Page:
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Shelton students viewed the eclipse after enjoying weeks of NASA Neurodiversity curricula.

Shelton Teachers, staff and representatives of NASA's Neurodiversity Network helped make the once-in-a-lifetime total solar eclipse meaningful for Shelton students on April 8.

Upper School and Middle School students viewed the eclipse on the football field, and Lower School students viewed the eclipse outside the Lower School entrance. Students and staff shouted, "Five, four, three, two, one!" as the total eclipse became visible. Upper School and Middle School students started the day by attending a lecture by Ellen Torres Thompson, the Planetarium Lead Educator at The Lawrence Hall of Science in Berkeley, California, and Spyros Kasapis, a postdoctoral fellow at the NASA Ames Research Center. Thompson spoke about the science behind the eclipse, and Kasapis spoke about "NASA Heliophysics' Big Year." Shelton Physics teacher Dr. Samantha Cason and Shelton Upper School Earth and Space Science teacher Meredith Moody presented eclipse questions from Shelton students, which were answered by Thompson and Kasapis. Students also viewed a video, "Shelton Eclipsing Expectations.

In preparation for the eclipse, students benefited from curriculum from NASA's Neurodiversity Network.

  • Lower School students studied what causes an eclipse, how something small can cover up something larger, eclipse safety and how to make pinhole eclipse viewers.
  • Middle School students learned eclipse safety, used 3D and 2D models to describe what happened to cause an eclipse and made pinhole viewers. In addition, some classes made simple sundials and looked at the magnetic properties of the sun and Earth. 
  • In twelfth-grade Earth & Space Science, twelfth-grade Physics II and eleventh-grade Physics, students learned how the Earth, moon and sun interact and how those interactions can cause a solar eclipse. The concept of a solar eclipse was also reinforced with videos, an app on the cell phone that follows the eclipse and activities supplied by NASA.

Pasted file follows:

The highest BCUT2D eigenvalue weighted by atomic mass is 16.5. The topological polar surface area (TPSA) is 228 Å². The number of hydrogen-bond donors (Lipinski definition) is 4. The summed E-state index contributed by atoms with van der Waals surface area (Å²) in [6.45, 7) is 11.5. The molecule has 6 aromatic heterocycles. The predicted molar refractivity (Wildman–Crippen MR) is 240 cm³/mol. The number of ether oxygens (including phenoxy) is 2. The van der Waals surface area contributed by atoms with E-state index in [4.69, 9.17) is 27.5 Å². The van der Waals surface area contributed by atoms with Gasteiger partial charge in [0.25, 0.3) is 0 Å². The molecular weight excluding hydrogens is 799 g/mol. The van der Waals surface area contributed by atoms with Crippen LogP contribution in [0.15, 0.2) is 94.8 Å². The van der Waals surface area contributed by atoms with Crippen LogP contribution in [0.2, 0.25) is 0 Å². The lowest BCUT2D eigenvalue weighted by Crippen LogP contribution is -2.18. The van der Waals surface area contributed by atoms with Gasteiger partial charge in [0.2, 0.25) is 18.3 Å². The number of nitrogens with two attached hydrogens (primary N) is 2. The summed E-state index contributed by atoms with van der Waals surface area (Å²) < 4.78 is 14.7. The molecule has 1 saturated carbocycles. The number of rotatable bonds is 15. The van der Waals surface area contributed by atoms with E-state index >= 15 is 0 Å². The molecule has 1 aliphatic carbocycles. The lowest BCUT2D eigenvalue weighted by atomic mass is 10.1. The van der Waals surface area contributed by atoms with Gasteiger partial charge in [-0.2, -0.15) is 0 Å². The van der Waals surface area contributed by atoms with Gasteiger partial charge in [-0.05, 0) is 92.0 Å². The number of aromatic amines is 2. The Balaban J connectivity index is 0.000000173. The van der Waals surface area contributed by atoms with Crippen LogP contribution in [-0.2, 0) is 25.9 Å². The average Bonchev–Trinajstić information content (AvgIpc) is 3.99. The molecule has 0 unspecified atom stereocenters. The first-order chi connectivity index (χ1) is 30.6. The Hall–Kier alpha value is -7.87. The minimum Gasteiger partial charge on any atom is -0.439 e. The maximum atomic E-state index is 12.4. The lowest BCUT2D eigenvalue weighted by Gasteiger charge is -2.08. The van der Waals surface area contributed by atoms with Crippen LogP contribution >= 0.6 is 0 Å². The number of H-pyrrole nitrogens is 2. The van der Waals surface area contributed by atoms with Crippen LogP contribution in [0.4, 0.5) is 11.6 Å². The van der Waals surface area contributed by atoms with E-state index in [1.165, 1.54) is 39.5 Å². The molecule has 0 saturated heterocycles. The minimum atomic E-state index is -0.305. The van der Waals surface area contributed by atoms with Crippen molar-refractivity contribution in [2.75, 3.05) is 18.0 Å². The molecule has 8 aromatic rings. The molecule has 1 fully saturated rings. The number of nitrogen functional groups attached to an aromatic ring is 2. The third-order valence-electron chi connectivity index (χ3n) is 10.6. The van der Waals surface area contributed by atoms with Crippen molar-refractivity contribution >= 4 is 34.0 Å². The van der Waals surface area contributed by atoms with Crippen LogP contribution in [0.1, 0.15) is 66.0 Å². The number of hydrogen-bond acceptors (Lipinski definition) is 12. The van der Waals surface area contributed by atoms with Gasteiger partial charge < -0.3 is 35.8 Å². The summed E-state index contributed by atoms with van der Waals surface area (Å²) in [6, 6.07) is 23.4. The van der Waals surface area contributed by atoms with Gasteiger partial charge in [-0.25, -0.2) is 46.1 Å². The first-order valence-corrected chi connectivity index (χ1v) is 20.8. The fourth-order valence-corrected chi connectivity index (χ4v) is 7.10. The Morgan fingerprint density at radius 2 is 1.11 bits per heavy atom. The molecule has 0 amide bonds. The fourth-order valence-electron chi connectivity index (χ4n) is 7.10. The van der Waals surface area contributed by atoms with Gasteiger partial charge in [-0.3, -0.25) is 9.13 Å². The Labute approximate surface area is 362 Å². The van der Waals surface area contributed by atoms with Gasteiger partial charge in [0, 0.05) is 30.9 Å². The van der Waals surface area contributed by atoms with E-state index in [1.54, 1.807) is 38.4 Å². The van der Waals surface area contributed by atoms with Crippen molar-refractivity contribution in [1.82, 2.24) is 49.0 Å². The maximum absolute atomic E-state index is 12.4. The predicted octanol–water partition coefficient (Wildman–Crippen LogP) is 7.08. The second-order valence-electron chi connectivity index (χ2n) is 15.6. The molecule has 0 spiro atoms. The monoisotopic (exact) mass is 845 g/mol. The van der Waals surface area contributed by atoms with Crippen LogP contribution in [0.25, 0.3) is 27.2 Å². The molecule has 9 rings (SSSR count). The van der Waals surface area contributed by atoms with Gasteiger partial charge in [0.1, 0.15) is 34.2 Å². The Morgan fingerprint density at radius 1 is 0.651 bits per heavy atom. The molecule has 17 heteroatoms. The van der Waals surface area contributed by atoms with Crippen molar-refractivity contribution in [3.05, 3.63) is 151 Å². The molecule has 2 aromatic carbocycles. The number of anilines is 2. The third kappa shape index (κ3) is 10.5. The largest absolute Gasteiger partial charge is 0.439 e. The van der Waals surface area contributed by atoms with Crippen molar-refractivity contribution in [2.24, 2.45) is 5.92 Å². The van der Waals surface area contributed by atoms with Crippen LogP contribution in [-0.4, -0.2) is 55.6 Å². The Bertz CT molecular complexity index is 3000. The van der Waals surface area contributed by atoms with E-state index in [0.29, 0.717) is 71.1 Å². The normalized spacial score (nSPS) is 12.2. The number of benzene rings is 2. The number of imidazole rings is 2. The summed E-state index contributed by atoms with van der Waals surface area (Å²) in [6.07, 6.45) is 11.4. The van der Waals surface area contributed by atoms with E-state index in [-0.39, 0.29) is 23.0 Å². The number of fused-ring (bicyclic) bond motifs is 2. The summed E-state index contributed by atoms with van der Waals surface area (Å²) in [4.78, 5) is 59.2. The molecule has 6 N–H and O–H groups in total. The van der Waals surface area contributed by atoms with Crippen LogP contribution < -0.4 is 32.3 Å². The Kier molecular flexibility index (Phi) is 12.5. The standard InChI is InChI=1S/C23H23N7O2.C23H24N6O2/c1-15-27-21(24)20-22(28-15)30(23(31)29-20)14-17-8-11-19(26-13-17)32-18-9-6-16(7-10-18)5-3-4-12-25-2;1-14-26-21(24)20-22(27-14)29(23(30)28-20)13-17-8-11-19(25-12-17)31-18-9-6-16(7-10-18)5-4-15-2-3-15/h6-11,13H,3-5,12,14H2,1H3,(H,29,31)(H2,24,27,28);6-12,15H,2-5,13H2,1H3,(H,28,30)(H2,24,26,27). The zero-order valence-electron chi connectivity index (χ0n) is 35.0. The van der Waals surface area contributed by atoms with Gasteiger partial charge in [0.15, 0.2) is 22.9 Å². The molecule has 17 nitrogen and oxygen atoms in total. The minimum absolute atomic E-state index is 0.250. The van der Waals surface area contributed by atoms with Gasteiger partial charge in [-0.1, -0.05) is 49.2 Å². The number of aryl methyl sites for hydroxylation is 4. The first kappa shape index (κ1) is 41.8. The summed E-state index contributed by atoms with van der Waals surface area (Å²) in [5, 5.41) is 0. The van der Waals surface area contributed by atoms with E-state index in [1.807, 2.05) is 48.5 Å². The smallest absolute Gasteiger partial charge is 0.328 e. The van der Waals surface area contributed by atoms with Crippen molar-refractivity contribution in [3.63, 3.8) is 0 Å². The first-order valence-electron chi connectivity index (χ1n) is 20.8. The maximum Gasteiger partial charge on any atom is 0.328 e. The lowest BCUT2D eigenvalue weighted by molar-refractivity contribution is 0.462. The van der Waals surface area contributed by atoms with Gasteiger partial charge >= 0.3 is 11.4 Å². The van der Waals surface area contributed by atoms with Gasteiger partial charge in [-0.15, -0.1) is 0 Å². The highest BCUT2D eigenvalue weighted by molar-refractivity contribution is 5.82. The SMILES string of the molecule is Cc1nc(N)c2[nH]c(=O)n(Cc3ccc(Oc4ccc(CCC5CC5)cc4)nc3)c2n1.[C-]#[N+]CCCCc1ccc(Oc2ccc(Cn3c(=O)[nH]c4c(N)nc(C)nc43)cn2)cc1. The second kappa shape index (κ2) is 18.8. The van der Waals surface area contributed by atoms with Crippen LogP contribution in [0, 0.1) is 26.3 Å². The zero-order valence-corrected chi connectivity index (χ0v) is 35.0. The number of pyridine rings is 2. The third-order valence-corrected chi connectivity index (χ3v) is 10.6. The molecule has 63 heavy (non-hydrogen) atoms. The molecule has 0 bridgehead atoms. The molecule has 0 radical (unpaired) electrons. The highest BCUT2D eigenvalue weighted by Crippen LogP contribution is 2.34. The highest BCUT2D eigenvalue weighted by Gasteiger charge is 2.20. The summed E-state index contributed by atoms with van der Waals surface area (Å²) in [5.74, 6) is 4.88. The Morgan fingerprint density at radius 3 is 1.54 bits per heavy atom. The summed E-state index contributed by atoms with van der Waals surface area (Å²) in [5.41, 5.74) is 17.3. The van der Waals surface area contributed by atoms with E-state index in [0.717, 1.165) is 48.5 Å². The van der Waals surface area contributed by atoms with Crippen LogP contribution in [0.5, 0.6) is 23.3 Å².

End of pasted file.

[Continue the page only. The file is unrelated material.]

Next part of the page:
Visitors from NASA Neurodiversity Network spoke to Middle School and Upper School students and visited Shelton science classes for eclipse activities on Monday.

    • Spyros Kasapis completed his Aerospace Engineering Bachelor’s and Master’s degrees at Worcester Polytechnic Institute, where he focused on controls and autonomous aircraft path planning. He moved to the University of Michigan-Ann Arbor for his second Master’s degree in Naval Architecture and Marine Engineering. His Ph.D. was focused on Machine Learning applications in visual recognition. He has worked as an intern at the NASA Goddard Space Flight Center, where he helped by characterizing the Van Allen radiation belt using the SDO satellite data. Additionally, he was a member of the NASA JPL 2022 Planetary Science Summer School cohort, where he worked on the Gelatto asteroid sample return mission proposal. He is currently a Postdoctoral Fellow at the NASA Ames Research Center. His research interests include the use of Machine Learning for Detection of Solar Active Region Emergence and SEP Prediction.
    • Ellen Torres Thompson is the Planetarium Lead Educator at The Lawrence Hall of Science, a children’s museum in Berkeley, California. She develops and presents live, interactive astronomy programs for K-12 students and families. She graduated in 2021 with majors in Astrophysics and South and Southeast Asian Studies from UC Berkeley. 

    • Ariana Riccio is collaborating on NASA’s Neurodiversity Network, which is working to create pathways to NASA participation and STEM careers for neurodiverse learners. Riccio holds a Ph.D. in Developmental Psychology from the Graduate Center of The City University of New York and a BS in Biology and Community Health from Tufts University. 
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